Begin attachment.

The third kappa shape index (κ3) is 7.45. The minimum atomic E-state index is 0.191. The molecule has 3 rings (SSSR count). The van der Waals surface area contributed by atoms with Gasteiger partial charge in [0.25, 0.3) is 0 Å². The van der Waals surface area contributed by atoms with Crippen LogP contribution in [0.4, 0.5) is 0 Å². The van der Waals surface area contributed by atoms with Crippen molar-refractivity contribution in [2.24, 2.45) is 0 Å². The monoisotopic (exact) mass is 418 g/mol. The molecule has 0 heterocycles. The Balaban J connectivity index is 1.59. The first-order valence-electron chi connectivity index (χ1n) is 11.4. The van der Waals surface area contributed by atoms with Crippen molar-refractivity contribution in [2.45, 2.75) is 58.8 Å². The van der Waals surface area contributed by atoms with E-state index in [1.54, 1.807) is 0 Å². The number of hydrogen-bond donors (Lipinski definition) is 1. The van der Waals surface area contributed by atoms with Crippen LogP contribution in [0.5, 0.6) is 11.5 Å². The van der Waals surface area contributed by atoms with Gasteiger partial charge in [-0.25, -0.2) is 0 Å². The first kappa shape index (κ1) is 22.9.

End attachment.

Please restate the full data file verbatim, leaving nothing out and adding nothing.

The third kappa shape index (κ3) is 7.45. The minimum atomic E-state index is 0.191. The molecule has 3 rings (SSSR count). The van der Waals surface area contributed by atoms with Gasteiger partial charge in [0.25, 0.3) is 0 Å². The van der Waals surface area contributed by atoms with Crippen LogP contribution in [0.4, 0.5) is 0 Å². The van der Waals surface area contributed by atoms with Crippen molar-refractivity contribution in [2.24, 2.45) is 0 Å². The monoisotopic (exact) mass is 418 g/mol. The molecule has 0 heterocycles. The Balaban J connectivity index is 1.59. The first-order valence-electron chi connectivity index (χ1n) is 11.4. The van der Waals surface area contributed by atoms with Crippen molar-refractivity contribution in [2.45, 2.75) is 58.8 Å². The van der Waals surface area contributed by atoms with E-state index in [1.54, 1.807) is 0 Å². The number of hydrogen-bond donors (Lipinski definition) is 1. The van der Waals surface area contributed by atoms with Crippen LogP contribution in [0.5, 0.6) is 11.5 Å². The van der Waals surface area contributed by atoms with Gasteiger partial charge in [-0.25, -0.2) is 0 Å². The first kappa shape index (κ1) is 22.9.